Major Obstacles/Implementation Challenges
A major challenge to enforcement is the current institutionalized use of solitary confinement. Under current practices and budget allocations, correctional facilities may have difficulty developing and implementing alternatives to solitary confinement in a timely manner. In its statement to correctional facilities, DOJ could suggest simple alternative measures like requiring a consultation prior to placing an out of control youth in isolation.8 Another obstacle is the cost to ensure that information correctional facilities provide on their use of solitary confinement is accurate and follows standards. Funds should be allocated to the DOJ’s Office of the Inspector General (OIG) to support the OIG’s increased oversight efforts. Additionally, a challenge is that the implementation of partial restrictions would hurt the urgency of legislation that could comprehensively reassess solitary confinement. However, addressing the failures of the use of solitary confinement on some of the most vulnerable incarcerated individuals, including children, would be the first step to reassessing the use of solitary confinement in general.

1. Craig Haney, “Testimony of Professor Craig Haney” (testimony before the Senate Judiciary Subcommittee on the Constitution, Civil Rights and Human Rights hearing on solitary confinement, Washington, D.C., June 19, 2012).
2. Michael Horowitz. “Top Management and Performance Challenges Facing the Department of Justice – 2013,” U.S. Department of Justice, December 11, 2013, accessed January 14, 2014, http://www.justice.gov/oig/challenges/2013.htm.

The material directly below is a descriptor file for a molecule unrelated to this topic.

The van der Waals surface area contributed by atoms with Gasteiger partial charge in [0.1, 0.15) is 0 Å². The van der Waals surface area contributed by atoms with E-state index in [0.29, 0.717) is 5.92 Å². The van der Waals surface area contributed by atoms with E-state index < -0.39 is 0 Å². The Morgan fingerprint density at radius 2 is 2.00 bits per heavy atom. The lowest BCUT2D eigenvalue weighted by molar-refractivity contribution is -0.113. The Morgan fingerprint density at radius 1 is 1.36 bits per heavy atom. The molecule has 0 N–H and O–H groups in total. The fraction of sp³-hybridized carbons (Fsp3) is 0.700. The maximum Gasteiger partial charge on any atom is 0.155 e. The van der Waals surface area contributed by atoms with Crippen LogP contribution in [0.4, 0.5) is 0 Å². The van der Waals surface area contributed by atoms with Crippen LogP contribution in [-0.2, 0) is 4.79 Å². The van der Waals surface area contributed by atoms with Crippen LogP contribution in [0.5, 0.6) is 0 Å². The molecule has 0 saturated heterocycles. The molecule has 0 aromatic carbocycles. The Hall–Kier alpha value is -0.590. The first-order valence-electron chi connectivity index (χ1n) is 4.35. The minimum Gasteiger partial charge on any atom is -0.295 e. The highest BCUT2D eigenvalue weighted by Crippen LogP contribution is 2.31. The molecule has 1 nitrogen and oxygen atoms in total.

3. Juvenile Justice Reform Committee, “Solitary Confinement of Juvenile Offenders,” American Academy of Child & Adolescent Psychiatry, statement, April 2012.
4. U.S. Department of Justice, Office of Juvenile Justice and Delinquency Prevention, Standards for the Administration of Juvenile Justice, Standard 4.52, supra note 52.
5. U.S. Department of Justice, Office of Juvenile Justice and Delinquency Prevention. Conditions of Confinement: Findings from the Survey of Youth in Residential Placement, by Karla McPherson and Andrea Sedlack, NCJ 227729 (Washington, D.C., 2010), 9.
6. David Roush. “Desktop Guide to Good Juvenile Detention Practice,” National Juvenile Detention Association, October 1996.
7. McPherson and Sedlack, Conditions of Confinement, 9.
8. Gary Gately. “ACLU Calls for Ban on Solitary Confinement in Juvenile Facilities,” Juvenile Justice Information Exchange, November 26, 2013, accessed January 10, 2013, http://jjie.org/aclu-calls-for-ban-on-solitary-confinement-in-juvenile-facilities/.


Leave a Reply

Fill in your details below or click an icon to log in:

WordPress.com Logo

You are commenting using your WordPress.com account. Log Out / Change )

Twitter picture

You are commenting using your Twitter account. Log Out / Change )

Facebook photo

You are commenting using your Facebook account. Log Out / Change )

Google+ photo

You are commenting using your Google+ account. Log Out / Change )

Connecting to %s